Diodes - Maple Help
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What are diodes?


The function of a diode is to allow the flow of current in only one direction. Diodes are also called two-terminal devices because they have two pins that connect to the circuit. An example of a diode is a light emitting diode (LED), where a substance is used in construction that allows current to flow in the correct direction.


What are semiconductors?


A semiconductor is a material that has varying ability (between that of an insulator and a metal) to conduct electricity. Typically, a semiconductor is made from an insulator that has been doped in order to make it more conductive. Doping refers to the process of adding impurities into a material by adding additional atoms to change the balance of charge. An N-type semiconductor is one that has an excess of electrons, while a P-type semiconductor is one that has excess electron holes. In both cases, doping allows the material to conduct electricity to some degree.


How do diodes work?


Essentially, diodes are constructed by bonding a P-type semiconductor and a N-type semiconductor, side by side. Consequently, electricity can only be conducted in one direction. The junction is the area that splits the two types of semiconductors. Surrounding the junction, there is an area created called the depletion zone, where there are no excess electrons or electron holes. As a result, in this area, the material exhibits its original insulating state and charge cannot flow through the material.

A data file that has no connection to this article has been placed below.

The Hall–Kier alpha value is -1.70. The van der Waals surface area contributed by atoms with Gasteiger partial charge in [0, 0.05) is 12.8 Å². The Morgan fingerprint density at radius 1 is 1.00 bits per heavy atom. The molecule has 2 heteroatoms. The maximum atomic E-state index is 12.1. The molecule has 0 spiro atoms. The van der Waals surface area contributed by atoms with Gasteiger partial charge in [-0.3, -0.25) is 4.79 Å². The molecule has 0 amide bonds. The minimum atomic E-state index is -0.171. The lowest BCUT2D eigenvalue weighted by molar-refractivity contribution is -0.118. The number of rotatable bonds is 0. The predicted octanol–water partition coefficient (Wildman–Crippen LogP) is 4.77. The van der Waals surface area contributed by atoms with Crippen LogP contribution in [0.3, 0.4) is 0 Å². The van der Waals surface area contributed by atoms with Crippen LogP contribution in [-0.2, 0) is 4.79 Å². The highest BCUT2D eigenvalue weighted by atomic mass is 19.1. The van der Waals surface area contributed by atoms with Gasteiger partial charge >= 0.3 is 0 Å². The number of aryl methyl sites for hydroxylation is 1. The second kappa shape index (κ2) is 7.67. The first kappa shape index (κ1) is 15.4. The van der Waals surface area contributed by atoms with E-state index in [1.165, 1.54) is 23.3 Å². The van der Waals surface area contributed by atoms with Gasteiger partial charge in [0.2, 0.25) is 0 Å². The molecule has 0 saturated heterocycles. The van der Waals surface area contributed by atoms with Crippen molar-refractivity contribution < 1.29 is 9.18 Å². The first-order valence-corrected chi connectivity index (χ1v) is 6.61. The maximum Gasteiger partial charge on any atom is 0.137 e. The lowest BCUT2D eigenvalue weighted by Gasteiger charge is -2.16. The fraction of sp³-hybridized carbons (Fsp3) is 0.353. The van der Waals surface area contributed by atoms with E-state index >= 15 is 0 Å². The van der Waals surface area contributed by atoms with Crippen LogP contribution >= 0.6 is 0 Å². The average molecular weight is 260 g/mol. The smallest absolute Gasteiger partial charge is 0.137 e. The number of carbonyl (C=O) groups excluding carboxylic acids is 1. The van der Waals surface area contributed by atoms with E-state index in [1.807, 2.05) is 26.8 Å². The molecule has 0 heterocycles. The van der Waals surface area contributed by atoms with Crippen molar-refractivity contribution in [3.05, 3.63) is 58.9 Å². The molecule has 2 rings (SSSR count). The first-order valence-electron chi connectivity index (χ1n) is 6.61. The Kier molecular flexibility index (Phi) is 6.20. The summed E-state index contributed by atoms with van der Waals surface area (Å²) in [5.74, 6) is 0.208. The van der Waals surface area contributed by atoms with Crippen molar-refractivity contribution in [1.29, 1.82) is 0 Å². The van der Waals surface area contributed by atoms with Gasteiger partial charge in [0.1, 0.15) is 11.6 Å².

If a power source, such as a battery, is connected to the diode (such that the positive terminal of the battery is connected to the N-type semiconductor and the negative terminal to the P-type negative voltage is applied), the result is that the positive holes are attracted to the negative electrode and the electrons are attracted to the positive electrode. As a result, the depletion zone increases and charge cannot flow through the material. Thus, the diode acts as an open circuit blocking the current flow.


However, if the battery is connected in the opposite manner (where positive voltage is applied and the negatively charged electrode is near the N-type region), then the electrons repel from this region and they are forced to travel to the other end. The positively charged electrode is doing the same with the electron holes. The width of the depletion zone decreases and the effective resistance of the diode is decreased. As a result, the diode acts similarly to a short circuit, allowing current to pass.

The animation below illustrates a simplified version of the workings of a basic diode. It depicts how a diode allows current to travel in one direction only.



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